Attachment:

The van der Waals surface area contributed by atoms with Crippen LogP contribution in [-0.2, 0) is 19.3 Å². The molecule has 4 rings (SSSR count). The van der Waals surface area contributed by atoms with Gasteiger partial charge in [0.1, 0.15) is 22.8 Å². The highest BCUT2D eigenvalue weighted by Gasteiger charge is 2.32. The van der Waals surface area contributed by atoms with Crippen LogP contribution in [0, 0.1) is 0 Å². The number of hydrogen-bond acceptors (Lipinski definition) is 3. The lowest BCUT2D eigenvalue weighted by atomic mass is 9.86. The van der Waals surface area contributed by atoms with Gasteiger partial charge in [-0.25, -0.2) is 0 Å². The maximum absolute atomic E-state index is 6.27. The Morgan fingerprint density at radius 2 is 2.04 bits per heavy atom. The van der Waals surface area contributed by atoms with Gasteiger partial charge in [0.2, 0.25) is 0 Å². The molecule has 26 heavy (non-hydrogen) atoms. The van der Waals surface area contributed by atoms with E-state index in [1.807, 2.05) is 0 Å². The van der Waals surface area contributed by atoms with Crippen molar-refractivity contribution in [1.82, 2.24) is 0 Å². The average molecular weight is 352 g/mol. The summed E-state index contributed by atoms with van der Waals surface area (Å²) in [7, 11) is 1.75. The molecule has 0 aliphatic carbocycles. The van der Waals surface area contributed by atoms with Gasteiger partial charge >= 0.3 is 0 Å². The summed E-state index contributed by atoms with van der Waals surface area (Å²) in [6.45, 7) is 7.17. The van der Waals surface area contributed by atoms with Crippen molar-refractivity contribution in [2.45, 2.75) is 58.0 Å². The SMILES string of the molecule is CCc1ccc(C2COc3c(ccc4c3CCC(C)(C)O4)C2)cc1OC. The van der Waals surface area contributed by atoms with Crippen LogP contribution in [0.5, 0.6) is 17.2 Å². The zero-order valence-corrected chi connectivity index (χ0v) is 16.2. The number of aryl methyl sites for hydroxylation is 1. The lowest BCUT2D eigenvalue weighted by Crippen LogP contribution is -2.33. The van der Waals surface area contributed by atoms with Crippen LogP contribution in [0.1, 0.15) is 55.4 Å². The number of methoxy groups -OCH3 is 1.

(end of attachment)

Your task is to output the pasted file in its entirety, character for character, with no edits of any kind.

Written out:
The van der Waals surface area contributed by atoms with Crippen LogP contribution in [-0.2, 0) is 19.3 Å². The molecule has 4 rings (SSSR count). The van der Waals surface area contributed by atoms with Gasteiger partial charge in [0.1, 0.15) is 22.8 Å². The highest BCUT2D eigenvalue weighted by Gasteiger charge is 2.32. The van der Waals surface area contributed by atoms with Crippen LogP contribution in [0, 0.1) is 0 Å². The number of hydrogen-bond acceptors (Lipinski definition) is 3. The lowest BCUT2D eigenvalue weighted by atomic mass is 9.86. The van der Waals surface area contributed by atoms with Gasteiger partial charge in [-0.25, -0.2) is 0 Å². The maximum absolute atomic E-state index is 6.27. The Morgan fingerprint density at radius 2 is 2.04 bits per heavy atom. The van der Waals surface area contributed by atoms with Gasteiger partial charge in [0.2, 0.25) is 0 Å². The molecule has 26 heavy (non-hydrogen) atoms. The van der Waals surface area contributed by atoms with E-state index in [1.807, 2.05) is 0 Å². The van der Waals surface area contributed by atoms with Crippen molar-refractivity contribution in [1.82, 2.24) is 0 Å². The average molecular weight is 352 g/mol. The summed E-state index contributed by atoms with van der Waals surface area (Å²) in [7, 11) is 1.75. The molecule has 0 aliphatic carbocycles. The van der Waals surface area contributed by atoms with Gasteiger partial charge >= 0.3 is 0 Å². The summed E-state index contributed by atoms with van der Waals surface area (Å²) in [6.45, 7) is 7.17. The van der Waals surface area contributed by atoms with Crippen molar-refractivity contribution in [2.45, 2.75) is 58.0 Å². The SMILES string of the molecule is CCc1ccc(C2COc3c(ccc4c3CCC(C)(C)O4)C2)cc1OC. The van der Waals surface area contributed by atoms with Crippen LogP contribution in [0.5, 0.6) is 17.2 Å². The zero-order valence-corrected chi connectivity index (χ0v) is 16.2. The number of aryl methyl sites for hydroxylation is 1. The lowest BCUT2D eigenvalue weighted by Crippen LogP contribution is -2.33. The van der Waals surface area contributed by atoms with Crippen LogP contribution in [0.1, 0.15) is 55.4 Å². The number of methoxy groups -OCH3 is 1.